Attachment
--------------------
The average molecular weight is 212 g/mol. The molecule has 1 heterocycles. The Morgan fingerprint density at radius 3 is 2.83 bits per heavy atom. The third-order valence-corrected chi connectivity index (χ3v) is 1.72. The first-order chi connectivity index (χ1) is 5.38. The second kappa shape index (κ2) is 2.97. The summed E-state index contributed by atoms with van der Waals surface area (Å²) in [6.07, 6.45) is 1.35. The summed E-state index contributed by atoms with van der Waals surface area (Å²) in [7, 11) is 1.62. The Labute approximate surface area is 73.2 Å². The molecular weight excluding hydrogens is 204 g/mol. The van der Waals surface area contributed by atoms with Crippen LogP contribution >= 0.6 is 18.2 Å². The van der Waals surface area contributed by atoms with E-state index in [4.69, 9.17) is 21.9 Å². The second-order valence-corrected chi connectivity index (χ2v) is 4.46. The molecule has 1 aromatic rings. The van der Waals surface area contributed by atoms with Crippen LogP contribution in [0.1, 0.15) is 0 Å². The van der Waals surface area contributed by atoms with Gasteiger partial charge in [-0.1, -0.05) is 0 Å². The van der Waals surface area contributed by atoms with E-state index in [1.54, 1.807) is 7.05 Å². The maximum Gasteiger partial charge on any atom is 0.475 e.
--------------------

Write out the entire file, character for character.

The average molecular weight is 212 g/mol. The molecule has 1 heterocycles. The Morgan fingerprint density at radius 3 is 2.83 bits per heavy atom. The third-order valence-corrected chi connectivity index (χ3v) is 1.72. The first-order chi connectivity index (χ1) is 5.38. The second kappa shape index (κ2) is 2.97. The summed E-state index contributed by atoms with van der Waals surface area (Å²) in [6.07, 6.45) is 1.35. The summed E-state index contributed by atoms with van der Waals surface area (Å²) in [7, 11) is 1.62. The Labute approximate surface area is 73.2 Å². The molecular weight excluding hydrogens is 204 g/mol. The van der Waals surface area contributed by atoms with Crippen LogP contribution >= 0.6 is 18.2 Å². The van der Waals surface area contributed by atoms with E-state index in [4.69, 9.17) is 21.9 Å². The second-order valence-corrected chi connectivity index (χ2v) is 4.46. The molecule has 1 aromatic rings. The van der Waals surface area contributed by atoms with Crippen LogP contribution in [0.1, 0.15) is 0 Å². The van der Waals surface area contributed by atoms with Gasteiger partial charge in [-0.1, -0.05) is 0 Å². The van der Waals surface area contributed by atoms with E-state index in [1.54, 1.807) is 7.05 Å². The maximum Gasteiger partial charge on any atom is 0.475 e.